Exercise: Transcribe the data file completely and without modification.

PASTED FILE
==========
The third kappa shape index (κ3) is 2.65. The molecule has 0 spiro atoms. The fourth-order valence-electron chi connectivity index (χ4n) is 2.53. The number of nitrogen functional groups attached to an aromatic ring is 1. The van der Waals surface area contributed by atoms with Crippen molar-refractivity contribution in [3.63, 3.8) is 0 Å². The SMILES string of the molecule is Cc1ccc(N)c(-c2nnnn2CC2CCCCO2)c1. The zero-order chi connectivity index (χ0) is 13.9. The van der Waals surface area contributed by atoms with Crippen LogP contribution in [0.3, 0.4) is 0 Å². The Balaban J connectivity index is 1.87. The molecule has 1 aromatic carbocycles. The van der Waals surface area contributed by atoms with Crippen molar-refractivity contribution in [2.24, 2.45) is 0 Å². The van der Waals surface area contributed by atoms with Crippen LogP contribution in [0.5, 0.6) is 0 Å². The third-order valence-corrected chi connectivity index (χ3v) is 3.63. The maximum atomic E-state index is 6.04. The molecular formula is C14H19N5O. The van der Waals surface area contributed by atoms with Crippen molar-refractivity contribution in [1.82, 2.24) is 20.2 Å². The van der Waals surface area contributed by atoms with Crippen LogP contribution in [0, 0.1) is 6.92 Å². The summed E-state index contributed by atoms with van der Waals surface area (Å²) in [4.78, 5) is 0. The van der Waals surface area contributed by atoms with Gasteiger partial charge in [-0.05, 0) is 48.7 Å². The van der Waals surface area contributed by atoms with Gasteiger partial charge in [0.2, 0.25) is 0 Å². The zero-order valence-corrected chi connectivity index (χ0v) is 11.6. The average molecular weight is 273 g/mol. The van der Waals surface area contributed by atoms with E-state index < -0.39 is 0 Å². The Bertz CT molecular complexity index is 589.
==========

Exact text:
The third kappa shape index (κ3) is 2.65. The molecule has 0 spiro atoms. The fourth-order valence-electron chi connectivity index (χ4n) is 2.53. The number of nitrogen functional groups attached to an aromatic ring is 1. The van der Waals surface area contributed by atoms with Crippen molar-refractivity contribution in [3.63, 3.8) is 0 Å². The SMILES string of the molecule is Cc1ccc(N)c(-c2nnnn2CC2CCCCO2)c1. The zero-order chi connectivity index (χ0) is 13.9. The van der Waals surface area contributed by atoms with Crippen LogP contribution in [0.3, 0.4) is 0 Å². The Balaban J connectivity index is 1.87. The molecule has 1 aromatic carbocycles. The van der Waals surface area contributed by atoms with Crippen molar-refractivity contribution in [2.24, 2.45) is 0 Å². The van der Waals surface area contributed by atoms with Crippen LogP contribution in [0.5, 0.6) is 0 Å². The third-order valence-corrected chi connectivity index (χ3v) is 3.63. The maximum atomic E-state index is 6.04. The molecular formula is C14H19N5O. The van der Waals surface area contributed by atoms with Crippen molar-refractivity contribution in [1.82, 2.24) is 20.2 Å². The van der Waals surface area contributed by atoms with Crippen LogP contribution in [0, 0.1) is 6.92 Å². The summed E-state index contributed by atoms with van der Waals surface area (Å²) in [4.78, 5) is 0. The van der Waals surface area contributed by atoms with Gasteiger partial charge in [-0.05, 0) is 48.7 Å². The van der Waals surface area contributed by atoms with Gasteiger partial charge in [0.2, 0.25) is 0 Å². The zero-order valence-corrected chi connectivity index (χ0v) is 11.6. The average molecular weight is 273 g/mol. The van der Waals surface area contributed by atoms with E-state index < -0.39 is 0 Å². The Bertz CT molecular complexity index is 589.